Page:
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The prospect of winning the $75,000 vehicle has wooed 20,000 ticket buyers from as far afield as Perth and Sydney.

The last ticket available was sold just a week ago.

The money raised from the ticket sales will support James McQuillan, an injured Albury Tigers footballer, as he recovers from a spinal injury suffered on-field during last year’s OandM season.

Fund chairman Mick Blomeley said he was overwhelmed by the generosity of the Border community.

“There are so many people to acknowledge for their efforts and it has just been a fantastic result,” he said.

“It’s a great reflection of the support from this community.”

The raffle will be drawn at the Albury SS&A Club at 8pm and chief executive Tim Levesque said the club was committed to James McQuillan’s cause for at least three years.

“We’re in it to support James and make sure it continues,” he said.

“We keep thinking about him and we’ll keep up the fund-raising.”

This story Administrator ready to work first appeared on Nanjing Night Net.

Tom Uren was a political giant

TOM Uren should be remembered as one of the most successful ministers in the Whitlam government, a quality no doubt built on the many other attributes for which he is rightly remembered and praised.
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As shadow minister, Tom had prepared himself thoroughly for his government portfolio and the creation of the department of urban and regional development.

Well-developed policies and the appointment of top quality people to the new department and in his private ministerial office led to successful implementation, transforming outer suburbs and decentralised cities (eg Albury-Wodonga, where I knew him).

He was a gentle giant who treated those he dealt with courteously, intelligently and on the merits of their capacities and performance, whether public servants offering frank and fearless advice or ALP or Liberal politicians, winning their respect and co-operation.

His new department functioned as if led by a minister with great experience in administering complex portfolios.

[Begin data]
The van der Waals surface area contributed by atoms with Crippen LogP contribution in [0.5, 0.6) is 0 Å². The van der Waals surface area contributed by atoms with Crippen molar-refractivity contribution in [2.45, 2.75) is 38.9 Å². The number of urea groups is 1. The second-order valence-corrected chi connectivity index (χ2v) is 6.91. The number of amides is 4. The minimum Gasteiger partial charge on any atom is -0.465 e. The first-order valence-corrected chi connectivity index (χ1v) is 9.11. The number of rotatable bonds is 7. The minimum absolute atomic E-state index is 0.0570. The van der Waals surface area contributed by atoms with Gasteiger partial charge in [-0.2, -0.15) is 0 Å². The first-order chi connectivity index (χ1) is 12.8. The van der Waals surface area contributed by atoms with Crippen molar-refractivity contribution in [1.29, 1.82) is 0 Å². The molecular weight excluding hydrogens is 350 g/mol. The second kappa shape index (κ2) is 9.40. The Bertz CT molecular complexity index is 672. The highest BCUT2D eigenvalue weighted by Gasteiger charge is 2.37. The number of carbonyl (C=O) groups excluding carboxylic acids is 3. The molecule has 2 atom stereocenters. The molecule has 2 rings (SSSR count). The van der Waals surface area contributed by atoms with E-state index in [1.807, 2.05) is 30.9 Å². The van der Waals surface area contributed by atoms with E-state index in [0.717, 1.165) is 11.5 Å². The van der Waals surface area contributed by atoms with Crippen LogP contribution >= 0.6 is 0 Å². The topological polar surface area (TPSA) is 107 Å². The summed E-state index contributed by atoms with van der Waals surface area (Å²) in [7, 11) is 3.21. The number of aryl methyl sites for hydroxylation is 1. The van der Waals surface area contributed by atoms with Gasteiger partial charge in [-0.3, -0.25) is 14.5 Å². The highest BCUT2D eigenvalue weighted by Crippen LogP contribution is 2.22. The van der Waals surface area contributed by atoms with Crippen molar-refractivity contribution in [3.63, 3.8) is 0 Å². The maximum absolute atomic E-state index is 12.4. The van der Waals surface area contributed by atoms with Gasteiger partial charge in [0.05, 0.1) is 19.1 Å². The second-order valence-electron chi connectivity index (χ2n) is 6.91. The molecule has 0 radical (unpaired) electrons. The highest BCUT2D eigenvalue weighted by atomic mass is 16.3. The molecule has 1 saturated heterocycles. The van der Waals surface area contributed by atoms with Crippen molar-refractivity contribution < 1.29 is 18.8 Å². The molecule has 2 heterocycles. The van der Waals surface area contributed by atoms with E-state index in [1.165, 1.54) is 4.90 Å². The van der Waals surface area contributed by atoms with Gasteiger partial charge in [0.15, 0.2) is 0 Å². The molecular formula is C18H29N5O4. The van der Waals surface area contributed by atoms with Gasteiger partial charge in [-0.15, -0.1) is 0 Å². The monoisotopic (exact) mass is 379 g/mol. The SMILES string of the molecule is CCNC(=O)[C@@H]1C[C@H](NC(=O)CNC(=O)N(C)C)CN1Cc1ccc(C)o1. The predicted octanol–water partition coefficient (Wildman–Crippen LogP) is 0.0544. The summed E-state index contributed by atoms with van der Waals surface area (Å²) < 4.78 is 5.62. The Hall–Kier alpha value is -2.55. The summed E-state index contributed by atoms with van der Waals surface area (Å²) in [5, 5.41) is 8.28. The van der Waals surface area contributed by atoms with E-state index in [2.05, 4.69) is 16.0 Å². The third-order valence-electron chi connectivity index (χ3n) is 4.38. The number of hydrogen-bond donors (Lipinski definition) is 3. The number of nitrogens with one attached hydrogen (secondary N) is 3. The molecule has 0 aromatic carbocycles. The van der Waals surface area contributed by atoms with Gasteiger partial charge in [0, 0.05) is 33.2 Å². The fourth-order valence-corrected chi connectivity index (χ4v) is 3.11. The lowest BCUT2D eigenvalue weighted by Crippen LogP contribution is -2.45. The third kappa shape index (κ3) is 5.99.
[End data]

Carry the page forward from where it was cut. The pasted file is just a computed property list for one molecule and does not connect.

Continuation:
Tom’s history was as one of the great success stories of the Whitlam government.


Former councillor, Rural City of Wodonga

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Extra magistrate will come off bench to shrink hearings backlog

ALMOST three weeks of additional court time has been allocated to Albury Local Court to ease delays that have seen a backlog of hearing matters before magistrate Tony Murray.
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The assistance from a second magistrate in March, May and July was yesterday announced by the member for Albury, Greg Aplin.

Mr Aplin said the state’s chief magistrate, Judge Graeme Henson, wrote to Mr Murray offering help that was accepted and the dates confirmed.

A second magistrate will sit in Albury for four days from March 30, five days from May 11 and five days from July 6.

“I am pleased that the Attorney-General’s office and the chief magistrate have responded so positively and effectively once the matter was raised,” Mr Aplin said.

The backlog in hearing matters was first raised by Labor’s candidate in the Albury electorate, Ross Jackson.

“I am happy to see the issue addressed, but it is only a temporary solution,” Mr Jackson said yesterday.

“Albury needs a second magistrate for at least 20 weeks each year to ensure the prompt and efficient handling of defended hearings.”

Three long-time Albury solicitors who handle criminal matters — Paul Robb, Mark Cronin and Tim Hemsley — all welcomed the news yesterday.

“That’s good news. It will certainly make a difference with delays which were starting to be a difficulty,” Mr Robb said.

He said when hearing dates were now being allocated in June, the evidence of a blowout was obvious.

Mr Robb had an assault case listed for hearing last week, but it was not reached and a new date was set.

He said the matter, which will take two or three hours, had been listed for June 5.

Mr Hemsley said the additional dates provided almost three weeks of court time and would certainly assist.

“Justice will be done more efficiently. It will also relieve some of the pressure on our existing magistrate,” he said.

Mr Hemsley said it was pleasing the chief magistrate had responded to the delays and what was happening with the Albury list.

Mr Cronin’s response was: “That’s great. It is good news.”

He said the hearing delays were compounding and had started to “blow right out”.

Mr Cronin last week told visiting magistrate Margaret Quinn that previously a second magistrate had provided assistance at Albury for something like 20 weeks each year.